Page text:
SALEM — Circle next Thursday on your calendar because the City Council has marked down that evening for a vote on a key piece of a $46 million downtown hotel development.
If there is strong opposition to a proposal to sell a half-acre of city land to developer RCG, it was not apparent last night at a sparsely attended City Council public hearing.
Even the City Council had a poor turnout, with only seven of 11 councilors present. As a result, the hearing was continued to July 18, with the promise that a vote will be taken that night.
Mayor Kim Driscoll, who proposed the land sale and wants to see the project get moving, rose from her chair several times to question Council President Jerry Ryan about the date for a vote.
“The developer needs to know whether they can incorporate the (city) property into the development ... and move forward,” she said at one point.
“It will be voted on the 18th,” Ryan said.
RCG, the most active downtown developer, came before the city several months ago with a proposal for a 100-room hotel, apartments, retail stores and offices on a 1-acre site it owns at the corner of Dodge and Washington streets. City planners suggested adding a piece of a Riley Plaza East parking lot so the development could be built closer to Washington Street, an idea both the mayor and developer liked.
RCG was the only developer to respond to the city’s legal advertisement to sell the land and abandon part of a roadway right-of-way, proposing $275,000 for the deal, the amount of a land appraisal.
Even members of the audience who spoke in the “opposition” section of last night’s hearing said they weren’t really opposed, just not sure what they thought or not necessarily in favor.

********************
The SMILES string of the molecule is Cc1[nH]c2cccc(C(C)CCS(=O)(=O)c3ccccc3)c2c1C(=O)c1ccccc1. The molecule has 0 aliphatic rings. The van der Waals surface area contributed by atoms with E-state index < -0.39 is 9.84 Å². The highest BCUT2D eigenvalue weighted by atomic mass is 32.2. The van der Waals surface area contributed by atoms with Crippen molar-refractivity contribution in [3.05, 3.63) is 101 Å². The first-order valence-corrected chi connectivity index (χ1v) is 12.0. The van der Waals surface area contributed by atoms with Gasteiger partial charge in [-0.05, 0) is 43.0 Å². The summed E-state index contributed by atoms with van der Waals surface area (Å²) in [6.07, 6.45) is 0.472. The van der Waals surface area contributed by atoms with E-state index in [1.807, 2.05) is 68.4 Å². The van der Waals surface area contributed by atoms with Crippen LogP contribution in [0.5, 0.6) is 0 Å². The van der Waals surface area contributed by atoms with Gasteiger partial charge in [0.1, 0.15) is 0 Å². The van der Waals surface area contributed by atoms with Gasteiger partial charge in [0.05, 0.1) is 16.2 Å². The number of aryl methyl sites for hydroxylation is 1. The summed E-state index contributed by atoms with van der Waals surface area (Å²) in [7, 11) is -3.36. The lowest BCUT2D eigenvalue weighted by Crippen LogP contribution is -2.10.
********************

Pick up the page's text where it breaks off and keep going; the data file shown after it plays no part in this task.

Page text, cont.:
Teasie Riley Goggin questioned why the city was moving so fast and asked if anyone knew what would happen if the hotel or other parts of the development failed.
“What I don’t see right now is a master plan on where this is going,” she said.
Most of the concerns were about the 38 metered parking spaces the city will be losing. The developer has agreed to provide the same number of public spaces within the project’s 278-car garage, but those spaces will be owned by the developer.
Driscoll pointed out a number of benefits that she said will more than offset any lost parking revenue, which was estimated at $18,000. They include projected annual property and hotel/motel taxes of nearly $500,000 combined and the one-time land sale of $275,000, which she said could be used for public improvements in the area.
Councilor Paul Prevey asked a question likely on many people’s minds: the need for a third hotel in the downtown.
“Is that something that the market in Salem calls for — I’m talking year-round?” he asked.
“We believe so,” said Matt Picarsic, a principal of RCG.
Picarsic said they have been in talks with Maine Course Hospitality Group, which owns and operates 13 hotels in Maine, New Hampshire and Massachusetts and is affiliated with national brands such as Best Western and Marriott.
In a Salem News story last month, the CEO of Maine Course called Salem a “great market.”
There were other questions about RCG’s long-range plans for the Dodge Street area. Ryan, for example, asked if they have any plans for the Hawthorne Building, which has a number of offices and retail stores including Starbucks and Bank of America.
“I don’t know what your vision of that area is,” Ryan said.
Picarsic said they have no definite plans right now, adding that it was “highly unlikely” anything significant would happen to the Hawthorne Building. But he said that if the hotel development goes well, it could lead to other projects in that area.
“We’d like to make Dodge Street an active street,” he said.
The land sale will need a “super majority” of the council to pass, which means eight of the 11 councilors will have to vote in support. None of the seven councilors at last night’s hearing indicated opposition.
However, four councilors were absent: Mike Sosnowski, Arthur Sargent, Todd Siegel and Bob McCarthy.
If the City Council agrees to sell the land, Picarsic said they expect to file plans with the city in November. The project must go before the Planning Board and the Salem Redevelopment Authority. If all goes well, Picarsic said they hope to start construction in April and complete work in 2016.
Tom Dalton can be reached at firstname.lastname@example.org.
Scope: A $46 million development at the corner of Washington and Dodge streets with offices, retailers, apartments and a hotel.
Height: 5-6 stories
Parking: 278 spaces
Hotel rooms: 100
Property taxes: $300,000
Hotel/motel taxes: $196,000
Hotel jobs: 100 full and part time
Land sale: $275,000